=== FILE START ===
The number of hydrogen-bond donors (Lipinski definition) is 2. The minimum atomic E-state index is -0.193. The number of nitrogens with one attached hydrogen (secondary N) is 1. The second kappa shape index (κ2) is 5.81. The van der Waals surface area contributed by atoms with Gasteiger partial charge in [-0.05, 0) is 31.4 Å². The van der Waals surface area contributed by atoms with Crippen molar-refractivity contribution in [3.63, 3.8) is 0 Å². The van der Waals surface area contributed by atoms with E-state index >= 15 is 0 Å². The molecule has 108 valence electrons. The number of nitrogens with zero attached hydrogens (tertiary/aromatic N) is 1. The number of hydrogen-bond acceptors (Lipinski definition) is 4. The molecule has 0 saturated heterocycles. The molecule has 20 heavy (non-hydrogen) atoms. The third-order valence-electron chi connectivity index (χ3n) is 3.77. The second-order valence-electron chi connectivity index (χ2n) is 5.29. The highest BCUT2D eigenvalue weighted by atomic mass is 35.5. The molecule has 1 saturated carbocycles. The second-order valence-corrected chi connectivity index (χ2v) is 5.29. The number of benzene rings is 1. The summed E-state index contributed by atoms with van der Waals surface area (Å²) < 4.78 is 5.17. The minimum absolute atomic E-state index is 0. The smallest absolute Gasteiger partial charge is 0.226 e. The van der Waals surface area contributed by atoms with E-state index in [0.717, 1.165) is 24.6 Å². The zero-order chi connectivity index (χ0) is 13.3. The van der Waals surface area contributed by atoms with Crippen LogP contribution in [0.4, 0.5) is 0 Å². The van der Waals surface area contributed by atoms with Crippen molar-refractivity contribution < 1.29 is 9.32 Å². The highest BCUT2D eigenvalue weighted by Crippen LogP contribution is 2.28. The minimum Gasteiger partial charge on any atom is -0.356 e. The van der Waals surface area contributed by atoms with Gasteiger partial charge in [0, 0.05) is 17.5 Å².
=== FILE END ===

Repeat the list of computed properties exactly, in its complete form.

The number of hydrogen-bond donors (Lipinski definition) is 2. The minimum atomic E-state index is -0.193. The number of nitrogens with one attached hydrogen (secondary N) is 1. The second kappa shape index (κ2) is 5.81. The van der Waals surface area contributed by atoms with Gasteiger partial charge in [-0.05, 0) is 31.4 Å². The van der Waals surface area contributed by atoms with Crippen molar-refractivity contribution in [3.63, 3.8) is 0 Å². The van der Waals surface area contributed by atoms with E-state index >= 15 is 0 Å². The molecule has 108 valence electrons. The number of nitrogens with zero attached hydrogens (tertiary/aromatic N) is 1. The number of hydrogen-bond acceptors (Lipinski definition) is 4. The molecule has 0 saturated heterocycles. The molecule has 20 heavy (non-hydrogen) atoms. The third-order valence-electron chi connectivity index (χ3n) is 3.77. The second-order valence-electron chi connectivity index (χ2n) is 5.29. The highest BCUT2D eigenvalue weighted by atomic mass is 35.5. The molecule has 1 saturated carbocycles. The second-order valence-corrected chi connectivity index (χ2v) is 5.29. The number of benzene rings is 1. The summed E-state index contributed by atoms with van der Waals surface area (Å²) < 4.78 is 5.17. The minimum absolute atomic E-state index is 0. The smallest absolute Gasteiger partial charge is 0.226 e. The van der Waals surface area contributed by atoms with E-state index in [0.717, 1.165) is 24.6 Å². The zero-order chi connectivity index (χ0) is 13.3. The van der Waals surface area contributed by atoms with Crippen LogP contribution in [0.4, 0.5) is 0 Å². The van der Waals surface area contributed by atoms with Crippen molar-refractivity contribution < 1.29 is 9.32 Å². The highest BCUT2D eigenvalue weighted by Crippen LogP contribution is 2.28. The minimum Gasteiger partial charge on any atom is -0.356 e. The van der Waals surface area contributed by atoms with Gasteiger partial charge in [0, 0.05) is 17.5 Å².